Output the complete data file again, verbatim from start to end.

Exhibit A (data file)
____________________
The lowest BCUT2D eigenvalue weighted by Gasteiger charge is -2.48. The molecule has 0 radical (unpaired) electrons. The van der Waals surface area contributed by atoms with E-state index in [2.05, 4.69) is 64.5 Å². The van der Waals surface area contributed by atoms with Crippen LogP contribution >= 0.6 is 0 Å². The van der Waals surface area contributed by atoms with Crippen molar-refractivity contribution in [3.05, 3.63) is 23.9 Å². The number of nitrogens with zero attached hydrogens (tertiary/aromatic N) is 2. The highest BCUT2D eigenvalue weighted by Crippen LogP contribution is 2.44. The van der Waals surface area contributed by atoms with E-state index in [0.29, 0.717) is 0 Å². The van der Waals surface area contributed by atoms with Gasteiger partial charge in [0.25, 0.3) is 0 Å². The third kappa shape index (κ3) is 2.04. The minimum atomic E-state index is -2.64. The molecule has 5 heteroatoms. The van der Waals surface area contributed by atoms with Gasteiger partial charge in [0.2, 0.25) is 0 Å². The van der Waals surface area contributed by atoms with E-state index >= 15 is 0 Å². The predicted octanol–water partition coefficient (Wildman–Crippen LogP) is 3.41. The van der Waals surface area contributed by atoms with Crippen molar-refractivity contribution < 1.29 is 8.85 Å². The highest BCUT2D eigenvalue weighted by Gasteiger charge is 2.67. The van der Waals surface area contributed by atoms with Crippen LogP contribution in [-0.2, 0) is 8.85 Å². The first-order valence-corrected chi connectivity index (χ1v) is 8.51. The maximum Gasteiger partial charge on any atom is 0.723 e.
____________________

The lowest BCUT2D eigenvalue weighted by Gasteiger charge is -2.48. The molecule has 0 radical (unpaired) electrons. The van der Waals surface area contributed by atoms with E-state index in [2.05, 4.69) is 64.5 Å². The van der Waals surface area contributed by atoms with Crippen LogP contribution >= 0.6 is 0 Å². The van der Waals surface area contributed by atoms with Crippen molar-refractivity contribution in [3.05, 3.63) is 23.9 Å². The number of nitrogens with zero attached hydrogens (tertiary/aromatic N) is 2. The highest BCUT2D eigenvalue weighted by Crippen LogP contribution is 2.44. The van der Waals surface area contributed by atoms with E-state index in [0.29, 0.717) is 0 Å². The van der Waals surface area contributed by atoms with Gasteiger partial charge in [0.25, 0.3) is 0 Å². The third kappa shape index (κ3) is 2.04. The minimum atomic E-state index is -2.64. The molecule has 5 heteroatoms. The van der Waals surface area contributed by atoms with Gasteiger partial charge in [0.2, 0.25) is 0 Å². The van der Waals surface area contributed by atoms with E-state index >= 15 is 0 Å². The predicted octanol–water partition coefficient (Wildman–Crippen LogP) is 3.41. The van der Waals surface area contributed by atoms with Crippen molar-refractivity contribution < 1.29 is 8.85 Å². The highest BCUT2D eigenvalue weighted by Gasteiger charge is 2.67. The van der Waals surface area contributed by atoms with Crippen LogP contribution in [-0.2, 0) is 8.85 Å². The first-order valence-corrected chi connectivity index (χ1v) is 8.51. The maximum Gasteiger partial charge on any atom is 0.723 e.